I’m taking a break from my movement series this article with a quick look at a concept very much related to my last post on improving functional running range of motion, that of running economy.
This post was actually inspired by a great you-tube analysis on the different running ‘styles’ observed among the elite on the lava fields of Kona (linked here).
For what it’s worth, I very much agree with the points made in the clip; that, among elite triathletes we see a mix of ‘classic’ runners, i.e. the gazelles – folks embody the traditional ‘pretty’ run style & ‘functional’ gliders – athletes with a higher cadence run style that may be more akin to a race walker than a fast moving Kenyan.
There is some scientific support that backs up the assertions made by the presenter that some folks, (esp. slower runners with longer limbs) running at Ironman paces may be more economical with a less traditional, ‘gliding’ type run style, typified by a higher cadence & lower stride length.
Hunter and Smith (2007) did a neat study that investigated the impact of manipulating run cadence on the oxygen cost of running at a given pace (in this case, max 1hr run pace). Their results are summarized in the figure below…
They found a consistent ‘sweet spot’ cadence that elicited the lowest energy cost for a given pace among the runners of 1.47-1.48Hz representing a cadence of 87-89rpm, with a significant decrease in economy (increase in oxygen cost for a given speed) above and below this. In fact, a reduction of cadence to 80rpm resulted in a reduction in economy of ~6%. A difference of ~15mins over a good age groupers Ironman marathon!
These figures tie in well with other ‘real world’ studies of elite run cadence ranges. Jack Daniels was one of the first to address this question when he spent countless hours counting foot strikes of 1984 Olympians in events ranging from the 800m to the marathon. He found that all but one athlete fell within a relatively narrow range of 90-100rpm (~11%) despite differences in speed of more than 30% between the events. Among the longer distances (10k-Marathon), the range was even more homogenous (90-95rpm).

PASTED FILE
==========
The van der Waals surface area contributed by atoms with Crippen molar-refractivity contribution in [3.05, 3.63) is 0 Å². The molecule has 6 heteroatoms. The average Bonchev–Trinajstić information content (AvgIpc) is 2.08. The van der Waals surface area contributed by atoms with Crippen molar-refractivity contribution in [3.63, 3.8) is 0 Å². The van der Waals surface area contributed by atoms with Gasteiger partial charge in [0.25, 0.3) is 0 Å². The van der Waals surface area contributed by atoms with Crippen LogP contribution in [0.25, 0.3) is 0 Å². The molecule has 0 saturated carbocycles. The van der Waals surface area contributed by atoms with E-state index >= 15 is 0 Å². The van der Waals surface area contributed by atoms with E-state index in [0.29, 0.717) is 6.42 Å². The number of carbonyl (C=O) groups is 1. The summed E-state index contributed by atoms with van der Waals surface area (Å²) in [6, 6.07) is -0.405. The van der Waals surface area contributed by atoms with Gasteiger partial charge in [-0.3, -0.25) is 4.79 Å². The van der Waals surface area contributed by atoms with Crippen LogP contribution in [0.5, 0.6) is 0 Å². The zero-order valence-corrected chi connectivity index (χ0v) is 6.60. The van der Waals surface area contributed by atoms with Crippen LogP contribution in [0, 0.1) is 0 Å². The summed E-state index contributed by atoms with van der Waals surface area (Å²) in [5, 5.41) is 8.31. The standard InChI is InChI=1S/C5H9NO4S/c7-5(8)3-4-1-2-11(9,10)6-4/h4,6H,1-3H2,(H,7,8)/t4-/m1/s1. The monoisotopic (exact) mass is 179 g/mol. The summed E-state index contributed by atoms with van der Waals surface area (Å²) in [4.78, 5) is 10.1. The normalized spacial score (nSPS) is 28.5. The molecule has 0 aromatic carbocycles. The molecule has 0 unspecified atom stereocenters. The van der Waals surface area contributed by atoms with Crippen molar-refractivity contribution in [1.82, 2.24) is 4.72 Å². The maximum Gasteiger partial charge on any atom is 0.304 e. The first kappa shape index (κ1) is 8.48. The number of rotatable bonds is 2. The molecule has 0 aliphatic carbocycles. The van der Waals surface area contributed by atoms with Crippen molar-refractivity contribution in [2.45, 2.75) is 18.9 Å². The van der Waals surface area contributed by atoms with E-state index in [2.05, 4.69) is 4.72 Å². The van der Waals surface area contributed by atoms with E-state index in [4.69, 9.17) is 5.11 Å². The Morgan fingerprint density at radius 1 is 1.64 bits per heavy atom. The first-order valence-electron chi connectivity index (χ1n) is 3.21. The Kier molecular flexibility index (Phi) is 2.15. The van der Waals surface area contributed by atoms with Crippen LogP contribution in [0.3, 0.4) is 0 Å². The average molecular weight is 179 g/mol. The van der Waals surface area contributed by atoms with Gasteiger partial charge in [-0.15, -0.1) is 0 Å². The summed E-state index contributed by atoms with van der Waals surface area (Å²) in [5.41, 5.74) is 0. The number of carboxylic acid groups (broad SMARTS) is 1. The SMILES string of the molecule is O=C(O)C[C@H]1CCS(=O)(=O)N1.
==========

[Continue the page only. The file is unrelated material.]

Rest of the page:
Mechanisms behind this cadence ‘sweet spot’ are still a little mysterious, however, in vitro studies on slow twitch fibers have demonstrated a max economy plateau that corresponds with this real world sweet spot of 90rpm (e.g. Barclay, 1994). Similarly, studies on cyclists have shown that within muscle ‘delta’ economy is also maximized at 90-100rpm (e.g. Sidossis et al., 1992)
OK, so assuming ~90rpm is where we want to be, what are the implications on running stride length and ‘style’ for the competitive Ironman athlete?
Competitive Ironman marathons (at the elite level) are run at a speed of ~3.6-4.4 meters/sec. At 90rpm/180spm, this corresponds with ~1.2-1.4 meters per stride. Here are some comparative figures from other running events (elite male) to bring that into perspective…
Race walk: 1.0-1.1m
Ironman – 1.2-1.4m
Elite Marathon 1.8-1.9m
800m – 2.3-2.4m
100m – 2.2-2.3m
Clearly, the Ironman marathon is quantitatively more similar to a race walk than an elite marathon which brings into question running teaching systems that emphasize mimicking ‘Kenyan-esque’ techniques. In fact, when it comes to running (albeit at a slightly higher cadence and with some reduced economy), race walkers manage to move at a comparative pace to Ironman marathoners without leaving the ground!
This is a very similar observation to that of the ‘Swim Smooth’ folks who have rightly concluded that the most metabolically efficient (even if mechanically inefficient & maybe a little less aesthetically pleasing) swim cadence for average size athletes at Ironman paces will often result in a stroke that more closely resembles Janet Evans than Ian Thorpe.
Ironman running is, however, a little different to race walking. Some significant benefits to economy (~40ml/kg/km) can be found in the slight cadence drop that comes from that ~0.2-0.3m ‘float’ from one stride to the next. However, in terms of what this optimal Ironman style ‘looks’ like;, there is a significant difference in the look of a 20-30cm hop vs the 80-90cm ‘bound’ from leg to leg of the shorter Kenyans. This difference may be greater for a taller athlete like Peter Reid & less for a shorter athlete like Mirinda Carfrae (who most closely resembles the Kenyan style among the triathlon elite). However, particularly for folks of average size, moving at less than elite Ironman paces, this 90rpm, short stride length gait may result in a style that looks more like this…
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